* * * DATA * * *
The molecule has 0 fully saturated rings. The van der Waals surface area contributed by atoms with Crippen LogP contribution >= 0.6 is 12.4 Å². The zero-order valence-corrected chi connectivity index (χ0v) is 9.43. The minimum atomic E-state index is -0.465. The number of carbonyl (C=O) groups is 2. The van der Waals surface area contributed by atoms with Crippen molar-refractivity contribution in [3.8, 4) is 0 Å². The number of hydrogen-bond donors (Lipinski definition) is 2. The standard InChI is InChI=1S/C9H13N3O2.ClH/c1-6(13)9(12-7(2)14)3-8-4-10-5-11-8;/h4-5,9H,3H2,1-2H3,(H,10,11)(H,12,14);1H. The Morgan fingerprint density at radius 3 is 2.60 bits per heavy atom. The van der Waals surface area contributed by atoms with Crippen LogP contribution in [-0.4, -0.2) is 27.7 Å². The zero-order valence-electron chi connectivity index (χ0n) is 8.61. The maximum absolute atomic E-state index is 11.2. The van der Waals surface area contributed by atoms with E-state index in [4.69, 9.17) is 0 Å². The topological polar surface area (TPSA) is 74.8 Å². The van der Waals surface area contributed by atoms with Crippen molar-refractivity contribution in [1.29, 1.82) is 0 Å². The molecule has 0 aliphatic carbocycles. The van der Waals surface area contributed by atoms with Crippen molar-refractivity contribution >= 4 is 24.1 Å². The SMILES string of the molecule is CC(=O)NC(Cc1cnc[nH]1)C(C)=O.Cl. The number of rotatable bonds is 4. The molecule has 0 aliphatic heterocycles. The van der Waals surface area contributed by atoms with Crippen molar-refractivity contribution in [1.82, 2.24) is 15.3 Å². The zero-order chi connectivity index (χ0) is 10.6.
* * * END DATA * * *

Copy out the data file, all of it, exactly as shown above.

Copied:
The molecule has 0 fully saturated rings. The van der Waals surface area contributed by atoms with Crippen LogP contribution >= 0.6 is 12.4 Å². The zero-order valence-corrected chi connectivity index (χ0v) is 9.43. The minimum atomic E-state index is -0.465. The number of carbonyl (C=O) groups is 2. The van der Waals surface area contributed by atoms with Crippen molar-refractivity contribution in [3.8, 4) is 0 Å². The number of hydrogen-bond donors (Lipinski definition) is 2. The standard InChI is InChI=1S/C9H13N3O2.ClH/c1-6(13)9(12-7(2)14)3-8-4-10-5-11-8;/h4-5,9H,3H2,1-2H3,(H,10,11)(H,12,14);1H. The Morgan fingerprint density at radius 3 is 2.60 bits per heavy atom. The van der Waals surface area contributed by atoms with Crippen LogP contribution in [-0.4, -0.2) is 27.7 Å². The zero-order valence-electron chi connectivity index (χ0n) is 8.61. The maximum absolute atomic E-state index is 11.2. The van der Waals surface area contributed by atoms with E-state index in [4.69, 9.17) is 0 Å². The topological polar surface area (TPSA) is 74.8 Å². The van der Waals surface area contributed by atoms with Crippen molar-refractivity contribution in [1.29, 1.82) is 0 Å². The molecule has 0 aliphatic carbocycles. The van der Waals surface area contributed by atoms with Crippen molar-refractivity contribution >= 4 is 24.1 Å². The SMILES string of the molecule is CC(=O)NC(Cc1cnc[nH]1)C(C)=O.Cl. The number of rotatable bonds is 4. The molecule has 0 aliphatic heterocycles. The van der Waals surface area contributed by atoms with Crippen molar-refractivity contribution in [1.82, 2.24) is 15.3 Å². The zero-order chi connectivity index (χ0) is 10.6.